Sunday, September 25, 2005

Katrina, The Mississippi River And The Risks Of The Coming Harvest

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Katrina, The Mississippi River
And The Risks Of The Coming Harvest

Verlyn Klinkenborg
NY Times
September 21, 2005

In 1953, a young documentary filmmaker named Charles Dee Sharp traveled down the Mississippi River, shooting still photographs for a film he never made.  One of Sharp's pictures - recently published by the Center for American  Places in a book called "The Mississippi River in 1953" - is a color shot of  rows of new red cornpickers awaiting shipment in Moline, Ill. Behind them the surface of the river looks like a sheet of mercury. Those cornpickers,  long since antiquated, could harvest only two rows of corn - in the cob - at  a time. They were scaled to much smaller farms and lower yields than you  find in the Midwest these days, where fields are now harvested by enormous  combines that shell the corn as they pick it.

Those old pickers - so bright and new in 1953 - are a visual reminder of the vital, complex connection between America's agricultural heartland and the Mississippi River. In a good year, like 2004, the Mississippi smoothly ferries some 60 percent of the corn and soybeans bound for export downriver to the Port of New Orleans. And in a year like 2005 - well, there has never been a year like 2005. There has been serious drought along the river's tributaries, the Missouri and the Ohio, and that has resulted in low water along the main stem of the river as well. Industrial traffic has been slowed
considerably, and portions of the Ohio have been temporarily closed.

And then came Katrina, which essentially disabled the Lower Mississippi for shipping, halting the southward movement of grain for export and other farm products and the northward movement of farm inputs like fertilizer and fuel. Last week, the Coast Guard began lifting some restrictions on navigation on the Mississippi well above New Orleans. But navigation aids have been torn out of the river further south, and power has not yet been fully restored to the grain-handling facilities along the river.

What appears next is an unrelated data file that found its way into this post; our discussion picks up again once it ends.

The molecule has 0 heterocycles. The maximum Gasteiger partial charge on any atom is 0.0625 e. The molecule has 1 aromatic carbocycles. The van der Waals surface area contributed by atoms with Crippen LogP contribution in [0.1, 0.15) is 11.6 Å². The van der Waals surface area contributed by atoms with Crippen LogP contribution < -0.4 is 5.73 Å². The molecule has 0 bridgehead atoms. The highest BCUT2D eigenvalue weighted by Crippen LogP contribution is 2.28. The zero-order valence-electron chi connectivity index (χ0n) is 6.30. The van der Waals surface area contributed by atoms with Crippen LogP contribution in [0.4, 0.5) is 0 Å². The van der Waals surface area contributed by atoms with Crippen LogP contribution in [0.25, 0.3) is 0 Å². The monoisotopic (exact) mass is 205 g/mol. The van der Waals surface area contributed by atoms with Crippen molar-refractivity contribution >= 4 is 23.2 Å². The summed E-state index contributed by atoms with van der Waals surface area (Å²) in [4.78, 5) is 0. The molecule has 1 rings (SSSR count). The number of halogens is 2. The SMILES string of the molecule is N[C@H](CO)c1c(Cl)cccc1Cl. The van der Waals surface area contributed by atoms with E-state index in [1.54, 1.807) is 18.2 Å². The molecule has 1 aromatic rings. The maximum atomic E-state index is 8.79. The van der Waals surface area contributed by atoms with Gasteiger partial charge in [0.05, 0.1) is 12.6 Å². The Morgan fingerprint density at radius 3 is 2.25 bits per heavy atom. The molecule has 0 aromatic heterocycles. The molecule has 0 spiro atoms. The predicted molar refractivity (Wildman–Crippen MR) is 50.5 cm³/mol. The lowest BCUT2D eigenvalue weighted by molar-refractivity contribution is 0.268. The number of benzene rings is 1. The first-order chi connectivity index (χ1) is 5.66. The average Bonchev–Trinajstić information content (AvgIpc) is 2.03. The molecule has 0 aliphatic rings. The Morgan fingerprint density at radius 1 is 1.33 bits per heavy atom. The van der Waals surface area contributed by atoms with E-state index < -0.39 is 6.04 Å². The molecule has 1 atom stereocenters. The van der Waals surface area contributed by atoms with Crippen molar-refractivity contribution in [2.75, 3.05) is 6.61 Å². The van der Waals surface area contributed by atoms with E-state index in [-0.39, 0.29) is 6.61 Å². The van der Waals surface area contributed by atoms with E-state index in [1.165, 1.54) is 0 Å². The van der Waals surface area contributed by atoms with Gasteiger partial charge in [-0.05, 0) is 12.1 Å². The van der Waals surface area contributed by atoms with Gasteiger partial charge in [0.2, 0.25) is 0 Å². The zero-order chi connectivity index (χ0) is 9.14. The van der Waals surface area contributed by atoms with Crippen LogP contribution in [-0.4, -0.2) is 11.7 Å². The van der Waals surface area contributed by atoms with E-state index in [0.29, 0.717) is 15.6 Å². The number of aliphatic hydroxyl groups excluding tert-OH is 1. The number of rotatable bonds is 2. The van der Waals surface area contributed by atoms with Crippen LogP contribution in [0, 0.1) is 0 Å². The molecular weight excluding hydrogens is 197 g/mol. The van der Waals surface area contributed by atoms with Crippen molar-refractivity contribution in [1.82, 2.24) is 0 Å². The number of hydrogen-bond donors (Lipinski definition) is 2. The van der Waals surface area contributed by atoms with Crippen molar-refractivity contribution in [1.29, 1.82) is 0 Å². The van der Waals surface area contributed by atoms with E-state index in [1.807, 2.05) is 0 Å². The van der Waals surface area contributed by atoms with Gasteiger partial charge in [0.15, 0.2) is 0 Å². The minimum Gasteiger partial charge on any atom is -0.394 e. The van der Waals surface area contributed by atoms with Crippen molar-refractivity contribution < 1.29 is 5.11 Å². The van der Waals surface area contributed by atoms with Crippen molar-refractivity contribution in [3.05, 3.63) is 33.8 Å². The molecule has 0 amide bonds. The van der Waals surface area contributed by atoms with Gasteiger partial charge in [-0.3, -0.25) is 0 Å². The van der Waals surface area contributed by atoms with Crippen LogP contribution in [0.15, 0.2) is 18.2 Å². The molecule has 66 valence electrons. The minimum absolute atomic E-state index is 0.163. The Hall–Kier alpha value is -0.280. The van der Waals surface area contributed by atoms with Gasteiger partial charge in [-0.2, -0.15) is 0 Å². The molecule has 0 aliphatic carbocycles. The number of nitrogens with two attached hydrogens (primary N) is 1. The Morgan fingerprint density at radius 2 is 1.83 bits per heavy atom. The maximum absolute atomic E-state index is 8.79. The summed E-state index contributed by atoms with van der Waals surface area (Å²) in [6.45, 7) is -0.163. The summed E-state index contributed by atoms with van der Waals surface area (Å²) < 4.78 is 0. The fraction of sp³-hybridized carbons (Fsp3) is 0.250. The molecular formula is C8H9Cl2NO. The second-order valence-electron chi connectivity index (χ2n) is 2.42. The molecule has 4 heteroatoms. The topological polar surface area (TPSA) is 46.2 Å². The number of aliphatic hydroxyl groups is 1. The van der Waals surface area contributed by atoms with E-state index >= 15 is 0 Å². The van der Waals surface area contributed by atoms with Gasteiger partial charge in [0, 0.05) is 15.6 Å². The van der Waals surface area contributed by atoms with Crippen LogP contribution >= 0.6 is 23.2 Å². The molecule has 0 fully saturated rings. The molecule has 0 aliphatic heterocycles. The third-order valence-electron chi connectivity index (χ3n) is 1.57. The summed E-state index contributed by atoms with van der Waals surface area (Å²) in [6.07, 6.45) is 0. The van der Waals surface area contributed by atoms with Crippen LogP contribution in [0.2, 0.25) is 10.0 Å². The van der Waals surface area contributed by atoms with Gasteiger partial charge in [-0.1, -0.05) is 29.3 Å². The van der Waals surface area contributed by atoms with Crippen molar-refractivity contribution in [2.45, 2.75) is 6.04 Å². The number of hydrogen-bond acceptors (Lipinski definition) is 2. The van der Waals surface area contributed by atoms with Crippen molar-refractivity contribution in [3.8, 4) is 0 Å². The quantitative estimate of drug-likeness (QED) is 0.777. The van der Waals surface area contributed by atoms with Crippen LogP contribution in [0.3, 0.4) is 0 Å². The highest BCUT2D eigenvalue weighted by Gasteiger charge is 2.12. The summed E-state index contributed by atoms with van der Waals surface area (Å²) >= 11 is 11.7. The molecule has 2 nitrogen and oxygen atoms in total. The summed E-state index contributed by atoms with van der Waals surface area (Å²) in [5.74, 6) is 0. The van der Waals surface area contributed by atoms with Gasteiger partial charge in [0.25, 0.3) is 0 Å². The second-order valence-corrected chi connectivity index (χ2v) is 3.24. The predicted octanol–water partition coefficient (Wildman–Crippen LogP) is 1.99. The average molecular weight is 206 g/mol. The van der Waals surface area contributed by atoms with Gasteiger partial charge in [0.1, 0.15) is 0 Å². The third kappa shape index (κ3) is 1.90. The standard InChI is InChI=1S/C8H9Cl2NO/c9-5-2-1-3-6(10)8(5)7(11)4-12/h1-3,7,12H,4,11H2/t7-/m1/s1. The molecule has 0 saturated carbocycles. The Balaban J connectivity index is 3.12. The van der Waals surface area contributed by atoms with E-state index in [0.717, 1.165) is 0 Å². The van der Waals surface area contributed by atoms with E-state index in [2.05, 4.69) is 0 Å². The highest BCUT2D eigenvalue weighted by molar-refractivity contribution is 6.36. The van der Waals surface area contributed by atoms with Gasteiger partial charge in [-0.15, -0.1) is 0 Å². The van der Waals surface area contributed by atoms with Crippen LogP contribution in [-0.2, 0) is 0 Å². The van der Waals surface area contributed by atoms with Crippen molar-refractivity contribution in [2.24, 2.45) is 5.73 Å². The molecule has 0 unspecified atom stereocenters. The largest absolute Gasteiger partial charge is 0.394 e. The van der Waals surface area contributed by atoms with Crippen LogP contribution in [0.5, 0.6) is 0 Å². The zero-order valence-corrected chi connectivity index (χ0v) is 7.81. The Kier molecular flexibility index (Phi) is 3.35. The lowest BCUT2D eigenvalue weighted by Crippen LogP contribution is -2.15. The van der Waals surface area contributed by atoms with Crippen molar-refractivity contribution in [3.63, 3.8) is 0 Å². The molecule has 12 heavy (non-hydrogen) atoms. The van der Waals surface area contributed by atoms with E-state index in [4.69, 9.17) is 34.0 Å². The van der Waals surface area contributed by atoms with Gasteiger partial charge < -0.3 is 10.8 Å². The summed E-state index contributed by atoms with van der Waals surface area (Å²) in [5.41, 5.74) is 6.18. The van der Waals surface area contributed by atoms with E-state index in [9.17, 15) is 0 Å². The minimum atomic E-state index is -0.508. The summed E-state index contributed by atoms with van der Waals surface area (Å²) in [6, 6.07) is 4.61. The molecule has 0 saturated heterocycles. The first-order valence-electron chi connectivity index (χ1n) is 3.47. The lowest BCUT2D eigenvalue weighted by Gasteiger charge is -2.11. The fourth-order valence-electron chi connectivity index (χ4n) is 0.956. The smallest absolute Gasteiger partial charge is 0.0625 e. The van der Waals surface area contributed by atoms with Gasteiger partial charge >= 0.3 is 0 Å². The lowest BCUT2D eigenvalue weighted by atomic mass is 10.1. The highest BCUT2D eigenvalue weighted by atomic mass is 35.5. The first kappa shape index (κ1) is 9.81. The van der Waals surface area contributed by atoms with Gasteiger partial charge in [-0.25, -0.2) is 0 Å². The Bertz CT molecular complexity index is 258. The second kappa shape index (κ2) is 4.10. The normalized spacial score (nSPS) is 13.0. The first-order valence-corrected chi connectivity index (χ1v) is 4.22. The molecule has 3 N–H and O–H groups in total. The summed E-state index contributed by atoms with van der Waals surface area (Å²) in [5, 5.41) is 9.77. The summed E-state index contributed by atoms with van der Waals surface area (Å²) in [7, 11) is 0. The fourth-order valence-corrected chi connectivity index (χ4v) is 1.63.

What this means for farmers is yet another year of crisis, and possibly one of the worst in a long time. In an ordinary year, a drop in corn production - like the 12 percent slump forecast for Illinois this year - would mean better prices in commodity markets, but a real loss on the farm. But farmers in the Midwest, where the harvest is just beginning, are going to be looking at an unexpected glut of grain with nowhere to go.

Each week some 35 million bushels of export corn moves through New Orleans. That has come to a complete stop. Americans tend to think of farmers as producers, but they are also enormous consumers of fuel and petroleum-based chemicals. They will be paying much higher prices for those products, like the rest of us, for some time to come.

This fall is going to see a big drop in farm revenue and a big increase in farm expenses, at a time when the federal government is trying hard to curb farmers' appetite for subsidies. Once again, any movement toward limiting federal price supports will be overwhelmed by emergency funds needed to cover losses.

Katrina has reminded all of us, all too vividly, that the Mississippi is a complex chain of dams, locks, cutoffs, ports, channels, levees and navigational markers, rather than a natural river. And when the river system comes to a halt, compromising the well-being of every farm or business that lies economically upstream of the actual water itself, the only real concern must be to get the system going again. Yet the system is so complex that it is easy to lose sight of the hidden hydraulic system of the river itself.

We tend to think of the Mississippi as breadth and depth and flow, the qualities that float those long chains of grain barges downriver. Sometimes - only rarely - the surface traffic stops. But the river never does, and it carries with it, especially in spring, the outwash of all those fields along all those tributaries.

The traffic in grain is carefully regulated and monitored. The traffic in topsoil and all the chemicals that have been applied to it on Midwestern farms is not. The result is an oxygen-deficient dead zone in the Gulf of Mexico. This year that zone, which can grow to the size of New Jersey, began to appear in March instead of June. There has been some speculation that Katrina's turbulence may have stirred the gulf enough to help break up the dead zone. But in the long run it will make no difference. Beneath the surface economy of the Mississippi River, there is an agricultural economy that is steadily eating away at those same farm fields and steadily killing the gulf.

Copyright 2005 The New York Times Company


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